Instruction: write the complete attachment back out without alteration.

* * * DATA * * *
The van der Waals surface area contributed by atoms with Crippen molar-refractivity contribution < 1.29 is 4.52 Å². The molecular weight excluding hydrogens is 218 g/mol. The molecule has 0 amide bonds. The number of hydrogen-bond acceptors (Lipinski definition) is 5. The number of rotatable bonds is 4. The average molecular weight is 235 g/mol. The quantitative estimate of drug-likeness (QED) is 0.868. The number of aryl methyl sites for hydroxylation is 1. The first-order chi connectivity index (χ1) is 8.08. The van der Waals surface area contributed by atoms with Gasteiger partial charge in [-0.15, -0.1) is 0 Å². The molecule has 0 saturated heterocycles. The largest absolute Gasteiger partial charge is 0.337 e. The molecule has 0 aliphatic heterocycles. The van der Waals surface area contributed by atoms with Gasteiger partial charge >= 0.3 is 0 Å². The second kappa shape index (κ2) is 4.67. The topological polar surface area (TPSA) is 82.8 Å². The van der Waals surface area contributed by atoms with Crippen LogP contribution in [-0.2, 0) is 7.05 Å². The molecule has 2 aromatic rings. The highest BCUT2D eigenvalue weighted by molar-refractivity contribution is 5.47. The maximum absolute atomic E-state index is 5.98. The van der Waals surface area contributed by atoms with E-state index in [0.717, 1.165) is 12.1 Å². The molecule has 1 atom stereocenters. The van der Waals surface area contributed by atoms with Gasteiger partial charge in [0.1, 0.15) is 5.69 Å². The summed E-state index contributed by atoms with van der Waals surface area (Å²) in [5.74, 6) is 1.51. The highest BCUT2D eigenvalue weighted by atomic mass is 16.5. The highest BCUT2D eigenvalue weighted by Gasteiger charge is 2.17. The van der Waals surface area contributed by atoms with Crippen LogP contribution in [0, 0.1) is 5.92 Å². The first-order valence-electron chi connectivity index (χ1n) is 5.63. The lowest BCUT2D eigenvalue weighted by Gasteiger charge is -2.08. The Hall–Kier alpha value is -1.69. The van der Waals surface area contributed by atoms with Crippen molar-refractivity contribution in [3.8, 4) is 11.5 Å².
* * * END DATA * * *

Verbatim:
The van der Waals surface area contributed by atoms with Crippen molar-refractivity contribution < 1.29 is 4.52 Å². The molecular weight excluding hydrogens is 218 g/mol. The molecule has 0 amide bonds. The number of hydrogen-bond acceptors (Lipinski definition) is 5. The number of rotatable bonds is 4. The average molecular weight is 235 g/mol. The quantitative estimate of drug-likeness (QED) is 0.868. The number of aryl methyl sites for hydroxylation is 1. The first-order chi connectivity index (χ1) is 8.08. The van der Waals surface area contributed by atoms with Gasteiger partial charge in [-0.15, -0.1) is 0 Å². The molecule has 0 saturated heterocycles. The largest absolute Gasteiger partial charge is 0.337 e. The molecule has 0 aliphatic heterocycles. The van der Waals surface area contributed by atoms with Gasteiger partial charge >= 0.3 is 0 Å². The second kappa shape index (κ2) is 4.67. The topological polar surface area (TPSA) is 82.8 Å². The van der Waals surface area contributed by atoms with Crippen LogP contribution in [-0.2, 0) is 7.05 Å². The molecule has 2 aromatic rings. The highest BCUT2D eigenvalue weighted by molar-refractivity contribution is 5.47. The maximum absolute atomic E-state index is 5.98. The van der Waals surface area contributed by atoms with E-state index in [0.717, 1.165) is 12.1 Å². The molecule has 1 atom stereocenters. The van der Waals surface area contributed by atoms with Gasteiger partial charge in [0.1, 0.15) is 5.69 Å². The summed E-state index contributed by atoms with van der Waals surface area (Å²) in [5.74, 6) is 1.51. The highest BCUT2D eigenvalue weighted by atomic mass is 16.5. The highest BCUT2D eigenvalue weighted by Gasteiger charge is 2.17. The van der Waals surface area contributed by atoms with Crippen LogP contribution in [0, 0.1) is 5.92 Å². The first-order valence-electron chi connectivity index (χ1n) is 5.63. The lowest BCUT2D eigenvalue weighted by Gasteiger charge is -2.08. The Hall–Kier alpha value is -1.69. The van der Waals surface area contributed by atoms with Crippen molar-refractivity contribution in [3.8, 4) is 11.5 Å².